When I stepped out of the car at the vacation property, however, I stumbled straight into a tangled bush that looked to me how I'd heard ephedra described, but not what I'd expected.
I found the same plants in the wash, only bigger and more developed, one with a tiny cone on it. Ken pointed out that one of the plants was growing in a circle and I remembered that I'd read ephedra grows in clonal rings, like creosote.
You can see the ring here, but you can also see it in the photo below. It's a brilliant reproductive strategy for plants growing in such a harsh environment.
I took a picture and sent it to my friend Nance Klehm, an extraordinary herbalist and wildcrafter. She confirmed that it was ephedra. I knew, though, that there must be another kind that was more familiar to everyone and as we drove out of town I saw what I suspected was a different kind of ephedra in a vacant lot. Ken stopped. I jumped out, took a picture and a cutting and jumped back into the car.
Nance later confirmed that both plants were ephedra.
The first ephedra I'd seen, the tangled desert bush, is Ephedra torreyana. It's February right now and the plant hasn't greened or flowered yet. It appears mostly white, or bluish-grey, segmented, kind of like horsetail, but with "cones" growing at the nodules. It's more closely related to pines, junipers, and spruces, and according to Cynthia Anderson it does grow in clonal rings. I can't wait to see how it develops over the coming weeks and what it looks like when it blooms.
The second kind I found was bright green, Ephedra viridis.
Both kinds do indeed grow in many places in the Morongo Valley, just not on our property. When we returned to our cabin I felt a little disheartened by the lack of biological diversity. We have mostly creosote and white bursage, a few beavertails, pencil and teddy bear chollas, and another plant I haven't identified yet. BUT, we also have desert lupines and apricot mallow which I have not seen on other properties so my hope is that in time we'll be able to diversify the flora and fauna.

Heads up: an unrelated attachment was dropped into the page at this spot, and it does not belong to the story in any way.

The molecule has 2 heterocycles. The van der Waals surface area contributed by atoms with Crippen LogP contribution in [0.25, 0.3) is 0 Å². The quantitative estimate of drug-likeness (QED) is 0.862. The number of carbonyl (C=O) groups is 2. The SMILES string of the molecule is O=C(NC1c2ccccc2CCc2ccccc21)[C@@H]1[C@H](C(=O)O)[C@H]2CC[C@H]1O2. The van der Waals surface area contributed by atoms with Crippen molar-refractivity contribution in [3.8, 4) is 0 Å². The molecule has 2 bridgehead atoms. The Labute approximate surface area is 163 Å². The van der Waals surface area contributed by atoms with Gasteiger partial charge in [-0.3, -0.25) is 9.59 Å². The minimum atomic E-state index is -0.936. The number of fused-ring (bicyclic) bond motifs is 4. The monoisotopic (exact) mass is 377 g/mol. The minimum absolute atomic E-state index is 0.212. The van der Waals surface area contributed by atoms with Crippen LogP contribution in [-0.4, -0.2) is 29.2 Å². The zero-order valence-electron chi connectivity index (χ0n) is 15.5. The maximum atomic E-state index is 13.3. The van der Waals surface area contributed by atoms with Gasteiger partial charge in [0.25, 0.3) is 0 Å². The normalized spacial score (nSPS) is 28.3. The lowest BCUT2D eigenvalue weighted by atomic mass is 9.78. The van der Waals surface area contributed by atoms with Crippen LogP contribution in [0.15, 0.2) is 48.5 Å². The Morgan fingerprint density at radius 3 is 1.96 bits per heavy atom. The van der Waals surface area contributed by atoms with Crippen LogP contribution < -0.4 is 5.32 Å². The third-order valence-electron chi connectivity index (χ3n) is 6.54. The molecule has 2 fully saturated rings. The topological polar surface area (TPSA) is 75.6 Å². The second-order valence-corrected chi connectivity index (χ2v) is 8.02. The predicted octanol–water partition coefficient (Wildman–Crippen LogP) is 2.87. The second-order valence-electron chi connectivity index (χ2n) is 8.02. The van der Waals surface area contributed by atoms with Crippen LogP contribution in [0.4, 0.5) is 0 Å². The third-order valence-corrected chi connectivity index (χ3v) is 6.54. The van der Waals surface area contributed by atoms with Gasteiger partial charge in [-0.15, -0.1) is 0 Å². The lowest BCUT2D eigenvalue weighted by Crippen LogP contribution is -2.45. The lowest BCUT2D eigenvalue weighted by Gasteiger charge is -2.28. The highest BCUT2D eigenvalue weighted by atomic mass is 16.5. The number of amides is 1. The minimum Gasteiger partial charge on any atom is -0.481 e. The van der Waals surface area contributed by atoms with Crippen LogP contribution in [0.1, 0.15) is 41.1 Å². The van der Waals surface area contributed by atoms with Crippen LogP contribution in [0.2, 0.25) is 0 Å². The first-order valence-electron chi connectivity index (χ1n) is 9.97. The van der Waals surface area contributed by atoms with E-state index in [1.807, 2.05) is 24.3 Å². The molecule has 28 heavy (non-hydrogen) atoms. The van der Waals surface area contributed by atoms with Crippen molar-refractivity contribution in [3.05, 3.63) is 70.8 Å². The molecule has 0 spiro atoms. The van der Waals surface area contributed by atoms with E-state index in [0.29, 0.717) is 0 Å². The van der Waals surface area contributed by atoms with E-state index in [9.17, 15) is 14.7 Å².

I do have to say I'm coming to love the creosote bush. It grows in two aspects on our property. The first is tall, upright, sparse and lacy. The second is denser, shorter, practically horizontal. The two grow next to each other. They are so different I wasn't sure it was the same plant.
From a government publication,
Shrubs with shallower stem angles take on a more hemispherical shape as opposed to an inverted cone shape. Shrub canopy architecture also affects soil characteristics creating "islands of fertility." Shrubs with hemispherical shapes collect much more litter underneath, hence soil nitrogen is greater under hemispherical shrubs than under inverted cone shaped shrubs (Whitford 2002).
So it seems it's one plant. Our neighbor hates them and startled me when he talked of pulling them out. They are "old growth" desert, just as the redwoods are "old growth" forest. I found a creosote ring on our property about 20 feet across. It could be hundreds, if not thousands, of years old. There's a clonal ring not far from Joshua tree, King Clone, that's 45 feet across and judged to be more than 11,000 years old - perhaps the oldest plant on earth.
I think one way to garner appreciation for the plant is to change its common name. I prefer "gobernadora," Spanish for governess, or nurse plant, and hediondilla, which rolls off the tongue a little easier though the meaning is "little stinker."
I'm going to make a salve, which might also be a way to raise the appreciation. In the meantime, maybe I can satisfy my neighbor by showing him that they can be shaped like a Phoenix beer keg: